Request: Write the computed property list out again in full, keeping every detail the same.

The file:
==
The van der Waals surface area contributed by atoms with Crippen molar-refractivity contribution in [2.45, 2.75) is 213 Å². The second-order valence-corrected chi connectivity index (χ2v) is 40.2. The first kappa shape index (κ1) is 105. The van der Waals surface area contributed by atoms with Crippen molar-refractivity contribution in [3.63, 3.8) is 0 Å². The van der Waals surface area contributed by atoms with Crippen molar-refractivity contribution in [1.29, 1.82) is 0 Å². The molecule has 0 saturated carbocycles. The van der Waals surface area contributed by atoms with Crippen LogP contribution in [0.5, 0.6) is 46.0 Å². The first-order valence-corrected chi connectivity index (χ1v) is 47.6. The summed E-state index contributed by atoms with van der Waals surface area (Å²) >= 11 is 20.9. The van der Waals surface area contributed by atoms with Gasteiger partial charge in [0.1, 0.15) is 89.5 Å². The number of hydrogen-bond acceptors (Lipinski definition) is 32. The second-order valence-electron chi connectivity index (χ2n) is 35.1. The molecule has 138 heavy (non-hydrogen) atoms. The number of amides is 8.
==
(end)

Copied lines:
The van der Waals surface area contributed by atoms with Crippen molar-refractivity contribution in [2.45, 2.75) is 213 Å². The second-order valence-corrected chi connectivity index (χ2v) is 40.2. The first kappa shape index (κ1) is 105. The van der Waals surface area contributed by atoms with Crippen molar-refractivity contribution in [3.63, 3.8) is 0 Å². The van der Waals surface area contributed by atoms with Crippen molar-refractivity contribution in [1.29, 1.82) is 0 Å². The molecule has 0 saturated carbocycles. The van der Waals surface area contributed by atoms with Crippen LogP contribution in [0.5, 0.6) is 46.0 Å². The first-order valence-corrected chi connectivity index (χ1v) is 47.6. The summed E-state index contributed by atoms with van der Waals surface area (Å²) >= 11 is 20.9. The van der Waals surface area contributed by atoms with Gasteiger partial charge in [0.1, 0.15) is 89.5 Å². The number of hydrogen-bond acceptors (Lipinski definition) is 32. The second-order valence-electron chi connectivity index (χ2n) is 35.1. The molecule has 138 heavy (non-hydrogen) atoms. The number of amides is 8.